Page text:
to give you guys a little rundown, downloadable VPNs' sole purpose is to route all traffic through a host computer (in this case, a laptop routing through a desktop constantly connected to the internet), thus rendering all public wi-fi networks as home networks. for our purposes, however, we want all public traffic to be rendered private, which involves going through a hosting service.

while free ones exist, i have it on good authority that they will kick you to the curb if they catch you torrenting. thus, we are left with paid ones, such as those in the list article above. after reading the entire list (well, 2 sections, the P2P Supporters and the General Use ones), i have come up with the winners (in my book anyway, you're better off sitting down with a nice hot drink and reading for yourself) based on proximity, jurisdiction, and amount of legalese used (the more they use, the less i like them, since it shows dishonesty and less ease of use). i ranked them according to price:

TorGuard - $6/m for Proxy Services only; $10/m for full internet encryption (20% off with coupon code TorrentFreak)
Faceless - $20/3 mos for Overall Services (proxy and internet)
BTGuard - $7/m for Proxy Services only; $10/m for full internet encryption (with discounts; may be more without them)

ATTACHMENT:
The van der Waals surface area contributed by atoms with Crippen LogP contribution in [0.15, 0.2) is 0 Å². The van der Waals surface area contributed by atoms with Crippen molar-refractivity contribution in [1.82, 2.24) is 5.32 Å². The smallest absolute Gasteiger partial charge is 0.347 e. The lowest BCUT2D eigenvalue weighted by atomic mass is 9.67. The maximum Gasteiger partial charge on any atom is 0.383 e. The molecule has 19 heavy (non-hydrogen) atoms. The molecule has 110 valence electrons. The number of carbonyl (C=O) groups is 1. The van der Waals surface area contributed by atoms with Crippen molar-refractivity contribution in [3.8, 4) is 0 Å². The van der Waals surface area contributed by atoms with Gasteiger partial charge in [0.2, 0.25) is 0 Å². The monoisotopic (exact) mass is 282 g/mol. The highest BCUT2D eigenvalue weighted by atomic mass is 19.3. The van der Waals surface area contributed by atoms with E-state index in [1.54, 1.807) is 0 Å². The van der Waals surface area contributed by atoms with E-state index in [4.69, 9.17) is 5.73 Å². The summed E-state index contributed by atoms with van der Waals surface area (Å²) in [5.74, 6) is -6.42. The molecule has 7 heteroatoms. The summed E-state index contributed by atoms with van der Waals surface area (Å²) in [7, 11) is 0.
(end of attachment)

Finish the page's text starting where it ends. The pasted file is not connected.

IPredator - $25/3 mos for Overall Services

Torguard is my choice since it's 1. best in cost and 2. based out of Panama with servers in Ukraine, Romania, and The Netherlands. Faceless is based in Cypress with servers in The Netherlands. BTGuard is based in Canada. IPredator is based in Sweden and seems to take much issue with legal bullying, making them tailor-made to our needs.

after signing up, you route your torrenter to work only through the proxy. after that, everything should be fine. and if you want encrypted browsing without paying, Russell was really pushing this browser called Tor that seems to have plenty of built-in security, and access to exclusive sites (unobtainable from other browsers). i'm not signing up for the full monty since i think the government has better things to do than watch an art student post about anime characters and share pictures of cats on facebook. that's your call, though, and if you're EXTRA paranoid you can pay in BitCoin (anonymous cash service).